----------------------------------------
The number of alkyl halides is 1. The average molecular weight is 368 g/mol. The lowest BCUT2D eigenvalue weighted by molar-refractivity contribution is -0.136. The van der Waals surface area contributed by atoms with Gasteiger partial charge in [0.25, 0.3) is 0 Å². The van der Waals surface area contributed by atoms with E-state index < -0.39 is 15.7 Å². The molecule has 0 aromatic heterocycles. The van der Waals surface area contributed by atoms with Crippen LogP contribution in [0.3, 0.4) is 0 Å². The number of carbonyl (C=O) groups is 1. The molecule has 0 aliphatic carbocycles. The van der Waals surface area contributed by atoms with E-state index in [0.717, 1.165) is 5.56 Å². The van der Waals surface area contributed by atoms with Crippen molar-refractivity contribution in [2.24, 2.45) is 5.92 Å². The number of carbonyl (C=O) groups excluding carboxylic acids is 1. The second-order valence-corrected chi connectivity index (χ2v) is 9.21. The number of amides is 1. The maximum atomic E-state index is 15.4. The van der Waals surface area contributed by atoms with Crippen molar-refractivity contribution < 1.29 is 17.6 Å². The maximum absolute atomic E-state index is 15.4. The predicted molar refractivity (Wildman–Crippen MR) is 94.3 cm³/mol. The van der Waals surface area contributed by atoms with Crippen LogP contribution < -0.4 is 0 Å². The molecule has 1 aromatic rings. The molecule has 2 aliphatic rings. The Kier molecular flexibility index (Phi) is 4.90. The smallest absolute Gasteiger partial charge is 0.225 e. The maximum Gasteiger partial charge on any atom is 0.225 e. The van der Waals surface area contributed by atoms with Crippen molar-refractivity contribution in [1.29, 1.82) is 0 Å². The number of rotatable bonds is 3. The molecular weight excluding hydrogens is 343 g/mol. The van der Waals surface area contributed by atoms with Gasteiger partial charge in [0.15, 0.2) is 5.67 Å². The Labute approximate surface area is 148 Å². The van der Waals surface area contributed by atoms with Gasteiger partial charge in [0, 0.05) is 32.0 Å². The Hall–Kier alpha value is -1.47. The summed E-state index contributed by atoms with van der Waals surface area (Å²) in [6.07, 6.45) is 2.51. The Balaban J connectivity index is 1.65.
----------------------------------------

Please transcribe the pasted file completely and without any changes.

The number of alkyl halides is 1. The average molecular weight is 368 g/mol. The lowest BCUT2D eigenvalue weighted by molar-refractivity contribution is -0.136. The van der Waals surface area contributed by atoms with Gasteiger partial charge in [0.25, 0.3) is 0 Å². The van der Waals surface area contributed by atoms with E-state index < -0.39 is 15.7 Å². The molecule has 0 aromatic heterocycles. The van der Waals surface area contributed by atoms with Crippen LogP contribution in [0.3, 0.4) is 0 Å². The number of carbonyl (C=O) groups is 1. The molecule has 0 aliphatic carbocycles. The van der Waals surface area contributed by atoms with E-state index in [0.717, 1.165) is 5.56 Å². The van der Waals surface area contributed by atoms with Crippen molar-refractivity contribution in [2.24, 2.45) is 5.92 Å². The number of carbonyl (C=O) groups excluding carboxylic acids is 1. The second-order valence-corrected chi connectivity index (χ2v) is 9.21. The number of amides is 1. The maximum atomic E-state index is 15.4. The van der Waals surface area contributed by atoms with Crippen molar-refractivity contribution < 1.29 is 17.6 Å². The maximum absolute atomic E-state index is 15.4. The predicted molar refractivity (Wildman–Crippen MR) is 94.3 cm³/mol. The van der Waals surface area contributed by atoms with Crippen LogP contribution < -0.4 is 0 Å². The molecule has 1 aromatic rings. The molecule has 2 aliphatic rings. The Kier molecular flexibility index (Phi) is 4.90. The smallest absolute Gasteiger partial charge is 0.225 e. The maximum Gasteiger partial charge on any atom is 0.225 e. The van der Waals surface area contributed by atoms with Crippen molar-refractivity contribution in [1.29, 1.82) is 0 Å². The number of rotatable bonds is 3. The molecular weight excluding hydrogens is 343 g/mol. The van der Waals surface area contributed by atoms with Gasteiger partial charge in [0.15, 0.2) is 5.67 Å². The Labute approximate surface area is 148 Å². The van der Waals surface area contributed by atoms with Gasteiger partial charge in [0, 0.05) is 32.0 Å². The Hall–Kier alpha value is -1.47. The summed E-state index contributed by atoms with van der Waals surface area (Å²) in [6.07, 6.45) is 2.51. The Balaban J connectivity index is 1.65.